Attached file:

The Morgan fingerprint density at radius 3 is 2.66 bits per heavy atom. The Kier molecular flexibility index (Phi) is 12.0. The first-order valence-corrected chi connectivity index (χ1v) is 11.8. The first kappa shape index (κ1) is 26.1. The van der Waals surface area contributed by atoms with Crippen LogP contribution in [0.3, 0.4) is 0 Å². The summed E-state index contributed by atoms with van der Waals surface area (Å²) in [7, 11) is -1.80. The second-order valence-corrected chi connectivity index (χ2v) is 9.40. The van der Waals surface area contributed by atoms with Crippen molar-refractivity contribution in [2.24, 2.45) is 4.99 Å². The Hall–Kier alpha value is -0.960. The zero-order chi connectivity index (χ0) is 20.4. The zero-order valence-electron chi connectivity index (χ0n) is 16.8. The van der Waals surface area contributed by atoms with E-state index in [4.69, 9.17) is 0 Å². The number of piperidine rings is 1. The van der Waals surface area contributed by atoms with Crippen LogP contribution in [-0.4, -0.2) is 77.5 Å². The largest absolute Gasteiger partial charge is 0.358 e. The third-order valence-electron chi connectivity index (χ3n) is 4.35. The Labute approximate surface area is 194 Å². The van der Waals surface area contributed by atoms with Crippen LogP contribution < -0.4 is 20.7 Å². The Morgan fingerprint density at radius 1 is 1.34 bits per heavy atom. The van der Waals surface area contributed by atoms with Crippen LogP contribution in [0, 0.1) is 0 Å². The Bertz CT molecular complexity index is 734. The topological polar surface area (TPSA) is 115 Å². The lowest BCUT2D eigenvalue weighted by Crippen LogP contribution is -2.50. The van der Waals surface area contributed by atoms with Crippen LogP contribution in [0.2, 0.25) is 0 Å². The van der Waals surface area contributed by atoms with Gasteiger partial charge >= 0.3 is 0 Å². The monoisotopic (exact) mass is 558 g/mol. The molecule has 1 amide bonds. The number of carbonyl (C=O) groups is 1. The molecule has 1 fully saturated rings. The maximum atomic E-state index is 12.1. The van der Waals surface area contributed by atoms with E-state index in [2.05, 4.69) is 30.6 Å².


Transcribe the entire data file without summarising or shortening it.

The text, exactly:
The Morgan fingerprint density at radius 3 is 2.66 bits per heavy atom. The Kier molecular flexibility index (Phi) is 12.0. The first-order valence-corrected chi connectivity index (χ1v) is 11.8. The first kappa shape index (κ1) is 26.1. The van der Waals surface area contributed by atoms with Crippen LogP contribution in [0.3, 0.4) is 0 Å². The summed E-state index contributed by atoms with van der Waals surface area (Å²) in [7, 11) is -1.80. The second-order valence-corrected chi connectivity index (χ2v) is 9.40. The van der Waals surface area contributed by atoms with Crippen molar-refractivity contribution in [2.24, 2.45) is 4.99 Å². The Hall–Kier alpha value is -0.960. The zero-order chi connectivity index (χ0) is 20.4. The zero-order valence-electron chi connectivity index (χ0n) is 16.8. The van der Waals surface area contributed by atoms with E-state index in [4.69, 9.17) is 0 Å². The number of piperidine rings is 1. The van der Waals surface area contributed by atoms with Crippen LogP contribution in [-0.4, -0.2) is 77.5 Å². The largest absolute Gasteiger partial charge is 0.358 e. The third-order valence-electron chi connectivity index (χ3n) is 4.35. The Labute approximate surface area is 194 Å². The van der Waals surface area contributed by atoms with Crippen LogP contribution < -0.4 is 20.7 Å². The Morgan fingerprint density at radius 1 is 1.34 bits per heavy atom. The van der Waals surface area contributed by atoms with Crippen LogP contribution in [0, 0.1) is 0 Å². The Bertz CT molecular complexity index is 734. The topological polar surface area (TPSA) is 115 Å². The lowest BCUT2D eigenvalue weighted by Crippen LogP contribution is -2.50. The van der Waals surface area contributed by atoms with Crippen LogP contribution in [0.2, 0.25) is 0 Å². The van der Waals surface area contributed by atoms with Gasteiger partial charge >= 0.3 is 0 Å². The monoisotopic (exact) mass is 558 g/mol. The molecule has 1 amide bonds. The number of carbonyl (C=O) groups is 1. The molecule has 1 fully saturated rings. The maximum atomic E-state index is 12.1. The van der Waals surface area contributed by atoms with E-state index in [2.05, 4.69) is 30.6 Å².